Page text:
He's a strange child. I mean that with the best love. Have always thought he is borderline aspergic. He skips in public, his voice is never regulated. He finds it hard to make friends (doesn't like football, has been brought up in a vehemently feminist household, isn't mainstream, which I love about him so very much!) it's a difficult age anyway, 14 - when you're not really a child, but you're not a man and you're trying to find out who you are.

The CAHMS counsellor. I phoned on the morning of the appointment and left a message apologising. Three days later I got a letter asking where we had been, I phoned and left a message that I had left a message (...) and to rearrange the appointment. Phoned again the day after to find counsellor had gone home due to snow. Phoned again after the weekend. Phoned again on wednesday. answerphone. Call was eventually returned yesterday while I was at work, no asking if it was Ok to speak, just launched into criticism that we hadn't attended the appointment, really patronising 'do you understand what an inverted hierarchy is' hmm (yes, I do. Thank you) suggesting counselling won't work because DS1 'calls the shots' and the counsellor 'won't be complicit' in this. Told him, hold on, you've met us twice what does he expect me to do, haul someone bigger than me out of bed, shove him in the car and physically make him attend?

Gah! Thank you for letting me get this out of my system you lot. I do appreciate a safe place to rant share this. smile

cory Sat 26-Jan-13 10:23:30

What would supported living actually mean, TinkBelle? is it some kind of residential set-up?

TinkBelle Sat 26-Jan-13 08:41:40

Murlo, thank you for posting and for your words of encouragement. I am so pleased to hear that you have come through such a tough time, and more importantly that you know you are not to blame.

Snapespeare, I agree with cory, it is worth requesting another counsellor who at least shows some empathy for your ds - & yourself. That may mean a further wait, but you need someone who can support you, not lecture you. Your parenting skills are not at fault here, that is a very archaic view of child/adolescent mental health issues and needs to be vigorously stamped upon.

Cory, glad your day went well & dd went off looking beautiful and i hope she managed to have a great evening. I recognise her "no middle ground" statement, that is what makes it so exhausting as there is no warning when it will go from calm to full blown. The doc didn't make our meeting yesterday so we have not dipped a toe in that conversation that I really don't want to have re supported living ...

cory Fri 25-Jan-13 20:53:01

<pops in and waves to everybody>

I am sorry that you are so unsupported, Snapespeare. The counsellor doesn't really sound as if he is helping at all. Dd's counsellor is totally different, very supportive and would understand if she was too unwell to make it. She talks things through with us rather than at us. Can you request a different counsellor? (I did once when I was having counselling at work and thought the first counsellor they offered was just too wet- I didn't need somebody who got tearful over my problems because I could do that perfectly well myself).

Thank you Brightspark and murlo for that glimpse of light through the tunnel smile. That's what we need to hang onto!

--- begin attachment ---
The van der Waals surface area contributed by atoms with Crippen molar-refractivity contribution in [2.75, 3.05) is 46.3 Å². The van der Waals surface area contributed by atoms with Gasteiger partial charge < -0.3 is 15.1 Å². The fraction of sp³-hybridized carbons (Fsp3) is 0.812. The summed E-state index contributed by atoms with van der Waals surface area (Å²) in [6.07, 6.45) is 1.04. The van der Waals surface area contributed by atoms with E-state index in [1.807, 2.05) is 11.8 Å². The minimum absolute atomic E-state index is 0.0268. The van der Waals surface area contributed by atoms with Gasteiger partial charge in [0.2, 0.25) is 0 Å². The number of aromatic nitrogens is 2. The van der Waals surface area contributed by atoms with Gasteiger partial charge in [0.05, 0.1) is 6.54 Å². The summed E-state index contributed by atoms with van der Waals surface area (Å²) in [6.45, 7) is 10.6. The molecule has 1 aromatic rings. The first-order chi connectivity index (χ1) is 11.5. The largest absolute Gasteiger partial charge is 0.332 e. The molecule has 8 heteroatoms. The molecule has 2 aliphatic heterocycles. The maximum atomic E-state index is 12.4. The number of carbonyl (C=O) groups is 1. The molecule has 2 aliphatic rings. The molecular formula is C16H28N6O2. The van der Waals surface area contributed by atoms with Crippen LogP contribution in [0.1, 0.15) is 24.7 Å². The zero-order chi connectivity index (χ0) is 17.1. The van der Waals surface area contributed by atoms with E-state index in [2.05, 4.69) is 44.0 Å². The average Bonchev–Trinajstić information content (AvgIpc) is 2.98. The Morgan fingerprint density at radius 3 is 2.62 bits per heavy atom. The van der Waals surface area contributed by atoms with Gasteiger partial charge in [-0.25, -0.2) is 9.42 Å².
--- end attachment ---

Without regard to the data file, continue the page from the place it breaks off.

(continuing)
HoneyFi, sorry to hear that you have hit a black patch. It's so hard, isn't it when you thought you were out of the woods and then suddenly you're not.

How did your appointment go, TinkBelle? Were they able to come up with anything that seemed workable?

We've had a good day. My own hospital appointment (which I was dreading) went very quickly, I got home in good time to see dd off to school (which is the potential trigger point), she went in and sat her exam which she is confident she has failed (answered 2 questions and spelled her name wrong, apparently wink) and coped with that emotionally, so that is very good (she struggles with failure). Has now gone off to her awards ceremony looking totally glam in a new dress.

But that is the problem with dd: she is either coping brilliantly or not at all. She will play the lead in front of lots of people with a badly injured knee, but will try to kill herself over a knock on the door. She said herself to the CAHMS team "I don't do middle ground". Life is a constant set of ups and downs. It's exhausting.

Snapespeare Fri 25-Jan-13 20:15:01

I just wanted to post because my lovely DS1 (14) is going through a severe depression at the moment, brought on, i think by a mugging incident in 2010, but exacerbated by homophobic bullying at school. Be stopped going to school after October half term, has threatened suicide a number of times, but has never actually attempted, is despondent, anxious, upset, has developed a loathing of his smaller brother (13). When he first told me, through floods of tears that he didn't want to live anymore, it felt like I had started to freeze, from the pit of m stomach out wards; my beautiful, talented boy has come to the understanding that he just doesn't want to be here anymore.

The GP got an almost immediate referral to CAHMS. I'm not sure how much use it will be. The counsellor seems to have already drawn his conclusions after two hour long sessions, which has culminated in an hour long telephone conversation with him talking down at me, questioning my parenting and stressing how important he is (we missed an early morning session as i couldn't persuade DS1 out of bed, he was too low). I feel very unsupported by everyone at the moment, so really am just saying hi, place making to an extent and hoping for some support/advice as we journey through...and hope to be able to give the same on due course.